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US Labs21 energy benchmarking data shows that the lighting energy use in laboratories represents between 8 to 20% of the total electrical energy use. While typically 10 to 20 percent less energy is consumed by lighting in laboratory-type facilities than by the HVAC system, it should be an essential component of an integrated sustainable design approach, for at least two reasons: a) efficient lighting still remains one of the most cost-effective energy efficiency measures available; and b) the visual environment has been shown to have a considerable impact on occupant health, comfort, and productivity.

Efficient lighting design begins with understanding the tasks to be performed in the laboratory. A design that incorporates both dedicated task illumination and general ambient lighting is most energy efficient. High-efficiency lighting components, such as T8 fluorescent lamps and electronic ballasts, are the starting point in energy-efficient lighting designs. Lighting energy is also dramatically reduced by control systems that turn off lights based on occupancy or adjusts lighting in response to available natural light. In some laboratories, a remote lighting system provides the benefit of isolating a large portion of the lighting system from the laboratory space.

Follow the links below for more information on the following:

Lighting Design

High-Efficiency Lighting Components

Lighting Control

Remote Lighting Control

Best Practice

Click here for US Labs21 Best Practice Guide on Daylighting in Laboratories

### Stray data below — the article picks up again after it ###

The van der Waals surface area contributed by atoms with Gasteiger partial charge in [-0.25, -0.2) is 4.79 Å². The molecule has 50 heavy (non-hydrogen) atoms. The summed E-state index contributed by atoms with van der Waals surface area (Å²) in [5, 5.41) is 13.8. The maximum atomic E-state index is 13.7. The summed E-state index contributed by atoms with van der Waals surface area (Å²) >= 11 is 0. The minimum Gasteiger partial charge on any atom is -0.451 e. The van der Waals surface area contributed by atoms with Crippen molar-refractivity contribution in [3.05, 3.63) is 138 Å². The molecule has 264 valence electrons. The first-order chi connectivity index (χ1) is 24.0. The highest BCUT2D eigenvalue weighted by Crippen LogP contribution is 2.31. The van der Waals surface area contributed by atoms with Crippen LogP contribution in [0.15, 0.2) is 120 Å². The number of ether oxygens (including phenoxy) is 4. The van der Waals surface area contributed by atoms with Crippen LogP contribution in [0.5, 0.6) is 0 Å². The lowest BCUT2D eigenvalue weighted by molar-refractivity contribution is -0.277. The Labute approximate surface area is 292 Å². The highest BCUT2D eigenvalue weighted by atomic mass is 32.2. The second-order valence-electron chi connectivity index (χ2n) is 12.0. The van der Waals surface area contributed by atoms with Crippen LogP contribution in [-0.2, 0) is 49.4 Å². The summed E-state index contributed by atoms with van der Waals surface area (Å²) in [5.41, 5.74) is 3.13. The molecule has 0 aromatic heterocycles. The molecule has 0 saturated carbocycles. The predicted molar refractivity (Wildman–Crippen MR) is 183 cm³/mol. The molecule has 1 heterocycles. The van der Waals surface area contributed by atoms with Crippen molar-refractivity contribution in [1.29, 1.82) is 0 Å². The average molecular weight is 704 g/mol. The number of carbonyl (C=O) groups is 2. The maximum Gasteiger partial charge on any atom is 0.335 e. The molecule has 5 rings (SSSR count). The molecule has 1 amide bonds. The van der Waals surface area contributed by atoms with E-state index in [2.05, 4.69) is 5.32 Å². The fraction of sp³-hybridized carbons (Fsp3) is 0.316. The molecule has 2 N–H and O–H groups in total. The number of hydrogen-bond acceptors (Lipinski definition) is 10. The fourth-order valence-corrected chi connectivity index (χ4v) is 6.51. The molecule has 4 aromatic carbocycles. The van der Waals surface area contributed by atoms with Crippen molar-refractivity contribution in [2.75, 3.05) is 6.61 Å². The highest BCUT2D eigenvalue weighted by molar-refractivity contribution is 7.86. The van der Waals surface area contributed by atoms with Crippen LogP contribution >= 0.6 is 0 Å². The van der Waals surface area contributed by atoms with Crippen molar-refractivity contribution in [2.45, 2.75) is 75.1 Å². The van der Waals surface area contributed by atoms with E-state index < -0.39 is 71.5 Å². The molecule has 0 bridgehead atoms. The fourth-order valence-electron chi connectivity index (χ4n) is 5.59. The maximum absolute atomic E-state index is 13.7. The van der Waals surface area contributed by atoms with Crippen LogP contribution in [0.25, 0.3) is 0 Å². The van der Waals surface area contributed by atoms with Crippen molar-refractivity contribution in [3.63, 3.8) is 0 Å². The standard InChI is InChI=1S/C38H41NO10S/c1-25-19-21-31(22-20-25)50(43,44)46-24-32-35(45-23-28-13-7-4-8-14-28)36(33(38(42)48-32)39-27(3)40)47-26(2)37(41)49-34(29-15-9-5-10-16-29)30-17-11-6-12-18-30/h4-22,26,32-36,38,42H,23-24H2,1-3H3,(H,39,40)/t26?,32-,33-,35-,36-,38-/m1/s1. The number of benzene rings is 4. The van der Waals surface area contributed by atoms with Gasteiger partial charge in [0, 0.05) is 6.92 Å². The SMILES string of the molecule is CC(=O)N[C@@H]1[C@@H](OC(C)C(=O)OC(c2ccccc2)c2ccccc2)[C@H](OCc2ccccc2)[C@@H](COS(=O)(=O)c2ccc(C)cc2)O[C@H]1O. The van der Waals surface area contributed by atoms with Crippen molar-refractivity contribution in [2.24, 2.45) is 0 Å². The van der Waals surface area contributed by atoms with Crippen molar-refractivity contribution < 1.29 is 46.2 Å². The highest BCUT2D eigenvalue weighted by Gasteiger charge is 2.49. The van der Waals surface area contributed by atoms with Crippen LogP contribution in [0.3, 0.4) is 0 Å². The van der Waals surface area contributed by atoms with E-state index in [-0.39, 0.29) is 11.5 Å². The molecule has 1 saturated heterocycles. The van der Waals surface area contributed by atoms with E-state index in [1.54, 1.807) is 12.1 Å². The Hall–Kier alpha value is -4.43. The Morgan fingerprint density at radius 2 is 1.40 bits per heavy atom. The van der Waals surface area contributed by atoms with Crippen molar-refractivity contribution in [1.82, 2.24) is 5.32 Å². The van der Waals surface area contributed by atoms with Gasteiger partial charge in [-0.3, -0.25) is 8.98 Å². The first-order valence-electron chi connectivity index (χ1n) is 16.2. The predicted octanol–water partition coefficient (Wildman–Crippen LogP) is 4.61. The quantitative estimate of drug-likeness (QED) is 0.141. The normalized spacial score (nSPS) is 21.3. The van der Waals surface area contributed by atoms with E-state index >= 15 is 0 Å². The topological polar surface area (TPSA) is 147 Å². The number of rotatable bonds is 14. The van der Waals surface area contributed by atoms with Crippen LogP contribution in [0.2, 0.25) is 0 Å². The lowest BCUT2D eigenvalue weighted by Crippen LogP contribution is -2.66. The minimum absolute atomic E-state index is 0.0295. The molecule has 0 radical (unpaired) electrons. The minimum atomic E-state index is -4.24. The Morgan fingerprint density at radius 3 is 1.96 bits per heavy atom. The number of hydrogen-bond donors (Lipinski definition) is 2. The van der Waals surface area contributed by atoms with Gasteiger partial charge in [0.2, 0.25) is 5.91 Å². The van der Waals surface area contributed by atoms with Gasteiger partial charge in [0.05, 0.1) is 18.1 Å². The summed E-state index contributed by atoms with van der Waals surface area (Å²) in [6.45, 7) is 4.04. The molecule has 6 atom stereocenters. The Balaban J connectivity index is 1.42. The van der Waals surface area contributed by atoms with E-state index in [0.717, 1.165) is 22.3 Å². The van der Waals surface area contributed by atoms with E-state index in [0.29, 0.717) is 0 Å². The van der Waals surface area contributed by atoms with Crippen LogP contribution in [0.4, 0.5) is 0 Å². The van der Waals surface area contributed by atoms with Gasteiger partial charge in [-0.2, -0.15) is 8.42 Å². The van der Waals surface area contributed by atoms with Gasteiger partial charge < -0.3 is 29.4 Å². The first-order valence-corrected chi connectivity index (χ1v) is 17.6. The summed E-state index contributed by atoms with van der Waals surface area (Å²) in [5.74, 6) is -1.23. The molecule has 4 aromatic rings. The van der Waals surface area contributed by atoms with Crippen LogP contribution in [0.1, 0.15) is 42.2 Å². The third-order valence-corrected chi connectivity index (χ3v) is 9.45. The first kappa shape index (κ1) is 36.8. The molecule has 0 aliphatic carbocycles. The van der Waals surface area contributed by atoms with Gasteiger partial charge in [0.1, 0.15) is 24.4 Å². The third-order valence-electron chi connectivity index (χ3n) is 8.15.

Click here for 2004 conference paper on Best Practice Strategies for Laboratory Electrical Lighting Systems (abstract only)

Click here to see how the Wolfson Medical School, University of Glasgow, winner of the 2004 Green Gown Awards for energy efficiency, saved £7000 annually in electricity costs through its lighting system which combines daylighting with a sensitive control system. For a single building the system has payback of 8 years. Similar systems have been installed for the Cardiovascular and Biomedical Research Centres Building and the Cancer Research UK Beatson Cancer Research Facility, the latter using triple glazed low emissitivity facade.

See also US case studies on:

Sandia National Laboratories New Mexico – which achieved actual lighting performance of 0.07W/m2, better than design targets, thgouh efficient lamps and ballasts, LED exit signs and programmable lighting controls

Fred Hutchinson Cancer Centre, Seattle – which uses energy efficient lamps and ballasts, programmable lighting controls, motion detectors and low-e glass